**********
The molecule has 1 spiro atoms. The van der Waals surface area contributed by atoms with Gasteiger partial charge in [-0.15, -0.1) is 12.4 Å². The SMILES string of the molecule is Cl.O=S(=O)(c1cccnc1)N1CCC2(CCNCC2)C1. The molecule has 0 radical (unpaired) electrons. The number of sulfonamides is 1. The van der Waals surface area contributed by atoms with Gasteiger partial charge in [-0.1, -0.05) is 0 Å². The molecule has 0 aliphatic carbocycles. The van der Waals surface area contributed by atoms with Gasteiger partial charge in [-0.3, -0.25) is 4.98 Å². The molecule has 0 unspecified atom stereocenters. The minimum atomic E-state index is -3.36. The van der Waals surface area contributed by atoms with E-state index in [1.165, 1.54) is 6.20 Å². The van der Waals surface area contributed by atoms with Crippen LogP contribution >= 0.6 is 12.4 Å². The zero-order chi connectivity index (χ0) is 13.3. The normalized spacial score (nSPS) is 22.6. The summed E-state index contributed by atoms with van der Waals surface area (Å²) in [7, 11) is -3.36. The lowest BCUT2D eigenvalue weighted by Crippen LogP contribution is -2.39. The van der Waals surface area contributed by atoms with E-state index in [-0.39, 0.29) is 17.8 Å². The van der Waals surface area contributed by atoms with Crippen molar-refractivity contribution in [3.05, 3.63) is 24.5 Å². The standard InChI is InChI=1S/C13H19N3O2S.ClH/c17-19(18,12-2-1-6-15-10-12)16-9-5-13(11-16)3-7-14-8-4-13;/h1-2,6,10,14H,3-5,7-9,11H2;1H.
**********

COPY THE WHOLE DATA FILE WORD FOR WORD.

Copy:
The molecule has 1 spiro atoms. The van der Waals surface area contributed by atoms with Gasteiger partial charge in [-0.15, -0.1) is 12.4 Å². The SMILES string of the molecule is Cl.O=S(=O)(c1cccnc1)N1CCC2(CCNCC2)C1. The molecule has 0 radical (unpaired) electrons. The number of sulfonamides is 1. The van der Waals surface area contributed by atoms with Gasteiger partial charge in [-0.1, -0.05) is 0 Å². The molecule has 0 aliphatic carbocycles. The van der Waals surface area contributed by atoms with Gasteiger partial charge in [-0.3, -0.25) is 4.98 Å². The molecule has 0 unspecified atom stereocenters. The minimum atomic E-state index is -3.36. The van der Waals surface area contributed by atoms with E-state index in [1.165, 1.54) is 6.20 Å². The van der Waals surface area contributed by atoms with Crippen LogP contribution >= 0.6 is 12.4 Å². The zero-order chi connectivity index (χ0) is 13.3. The normalized spacial score (nSPS) is 22.6. The summed E-state index contributed by atoms with van der Waals surface area (Å²) in [7, 11) is -3.36. The lowest BCUT2D eigenvalue weighted by Crippen LogP contribution is -2.39. The van der Waals surface area contributed by atoms with E-state index in [-0.39, 0.29) is 17.8 Å². The van der Waals surface area contributed by atoms with Crippen molar-refractivity contribution in [3.05, 3.63) is 24.5 Å². The standard InChI is InChI=1S/C13H19N3O2S.ClH/c17-19(18,12-2-1-6-15-10-12)16-9-5-13(11-16)3-7-14-8-4-13;/h1-2,6,10,14H,3-5,7-9,11H2;1H.